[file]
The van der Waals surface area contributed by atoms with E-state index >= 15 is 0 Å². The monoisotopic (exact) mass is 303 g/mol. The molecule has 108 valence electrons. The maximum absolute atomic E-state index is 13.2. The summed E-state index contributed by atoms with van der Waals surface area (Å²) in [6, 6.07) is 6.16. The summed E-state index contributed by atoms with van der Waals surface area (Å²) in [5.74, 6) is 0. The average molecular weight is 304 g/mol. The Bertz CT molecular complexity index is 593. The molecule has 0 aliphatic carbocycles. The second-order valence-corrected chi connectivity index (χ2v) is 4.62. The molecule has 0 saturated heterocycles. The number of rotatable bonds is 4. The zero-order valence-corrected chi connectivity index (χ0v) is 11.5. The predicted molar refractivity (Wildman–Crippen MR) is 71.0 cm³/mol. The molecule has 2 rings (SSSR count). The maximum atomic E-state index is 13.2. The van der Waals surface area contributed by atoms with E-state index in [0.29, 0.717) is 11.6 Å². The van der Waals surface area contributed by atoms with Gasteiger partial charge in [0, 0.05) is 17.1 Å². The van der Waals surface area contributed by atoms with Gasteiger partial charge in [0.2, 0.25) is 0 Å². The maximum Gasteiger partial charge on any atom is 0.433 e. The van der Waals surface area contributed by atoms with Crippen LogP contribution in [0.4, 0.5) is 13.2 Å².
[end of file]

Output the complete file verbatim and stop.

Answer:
The van der Waals surface area contributed by atoms with E-state index >= 15 is 0 Å². The monoisotopic (exact) mass is 303 g/mol. The molecule has 108 valence electrons. The maximum absolute atomic E-state index is 13.2. The summed E-state index contributed by atoms with van der Waals surface area (Å²) in [6, 6.07) is 6.16. The summed E-state index contributed by atoms with van der Waals surface area (Å²) in [5.74, 6) is 0. The average molecular weight is 304 g/mol. The Bertz CT molecular complexity index is 593. The molecule has 0 aliphatic carbocycles. The second-order valence-corrected chi connectivity index (χ2v) is 4.62. The molecule has 0 saturated heterocycles. The number of rotatable bonds is 4. The zero-order valence-corrected chi connectivity index (χ0v) is 11.5. The predicted molar refractivity (Wildman–Crippen MR) is 71.0 cm³/mol. The molecule has 2 rings (SSSR count). The maximum atomic E-state index is 13.2. The van der Waals surface area contributed by atoms with E-state index in [0.29, 0.717) is 11.6 Å². The van der Waals surface area contributed by atoms with Gasteiger partial charge in [0, 0.05) is 17.1 Å². The van der Waals surface area contributed by atoms with Gasteiger partial charge in [0.2, 0.25) is 0 Å². The maximum Gasteiger partial charge on any atom is 0.433 e. The van der Waals surface area contributed by atoms with Crippen LogP contribution in [0.4, 0.5) is 13.2 Å².